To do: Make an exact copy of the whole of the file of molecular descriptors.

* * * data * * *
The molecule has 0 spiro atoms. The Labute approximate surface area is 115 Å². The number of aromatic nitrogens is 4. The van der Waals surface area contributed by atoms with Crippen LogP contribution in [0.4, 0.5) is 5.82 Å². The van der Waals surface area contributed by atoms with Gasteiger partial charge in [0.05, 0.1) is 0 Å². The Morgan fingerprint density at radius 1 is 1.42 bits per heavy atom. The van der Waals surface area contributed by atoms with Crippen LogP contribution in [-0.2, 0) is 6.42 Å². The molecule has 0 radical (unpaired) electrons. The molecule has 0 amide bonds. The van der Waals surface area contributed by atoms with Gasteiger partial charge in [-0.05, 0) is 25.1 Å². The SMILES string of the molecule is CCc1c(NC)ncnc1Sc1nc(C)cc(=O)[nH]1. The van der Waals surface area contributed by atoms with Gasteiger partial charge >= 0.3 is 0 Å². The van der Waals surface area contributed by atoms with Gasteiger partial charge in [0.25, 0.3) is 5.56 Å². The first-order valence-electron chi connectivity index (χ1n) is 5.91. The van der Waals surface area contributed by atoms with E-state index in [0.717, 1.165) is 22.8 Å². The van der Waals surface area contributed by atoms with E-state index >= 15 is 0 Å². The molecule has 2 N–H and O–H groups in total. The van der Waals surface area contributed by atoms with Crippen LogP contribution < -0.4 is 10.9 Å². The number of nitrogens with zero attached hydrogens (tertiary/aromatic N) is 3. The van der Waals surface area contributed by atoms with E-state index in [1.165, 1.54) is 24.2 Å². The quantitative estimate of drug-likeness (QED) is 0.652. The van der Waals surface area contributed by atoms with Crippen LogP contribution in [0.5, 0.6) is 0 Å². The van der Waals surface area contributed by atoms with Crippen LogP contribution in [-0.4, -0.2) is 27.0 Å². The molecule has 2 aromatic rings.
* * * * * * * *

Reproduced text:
The molecule has 0 spiro atoms. The Labute approximate surface area is 115 Å². The number of aromatic nitrogens is 4. The van der Waals surface area contributed by atoms with Crippen LogP contribution in [0.4, 0.5) is 5.82 Å². The van der Waals surface area contributed by atoms with Gasteiger partial charge in [0.05, 0.1) is 0 Å². The Morgan fingerprint density at radius 1 is 1.42 bits per heavy atom. The van der Waals surface area contributed by atoms with Crippen LogP contribution in [-0.2, 0) is 6.42 Å². The molecule has 0 radical (unpaired) electrons. The molecule has 0 amide bonds. The van der Waals surface area contributed by atoms with Gasteiger partial charge in [-0.05, 0) is 25.1 Å². The SMILES string of the molecule is CCc1c(NC)ncnc1Sc1nc(C)cc(=O)[nH]1. The van der Waals surface area contributed by atoms with Gasteiger partial charge >= 0.3 is 0 Å². The van der Waals surface area contributed by atoms with Gasteiger partial charge in [0.25, 0.3) is 5.56 Å². The first-order valence-electron chi connectivity index (χ1n) is 5.91. The van der Waals surface area contributed by atoms with E-state index in [0.717, 1.165) is 22.8 Å². The van der Waals surface area contributed by atoms with E-state index >= 15 is 0 Å². The molecule has 2 N–H and O–H groups in total. The van der Waals surface area contributed by atoms with Crippen LogP contribution < -0.4 is 10.9 Å². The number of nitrogens with zero attached hydrogens (tertiary/aromatic N) is 3. The van der Waals surface area contributed by atoms with E-state index in [1.165, 1.54) is 24.2 Å². The quantitative estimate of drug-likeness (QED) is 0.652. The van der Waals surface area contributed by atoms with Crippen LogP contribution in [0.5, 0.6) is 0 Å². The van der Waals surface area contributed by atoms with Crippen LogP contribution in [-0.4, -0.2) is 27.0 Å². The molecule has 2 aromatic rings.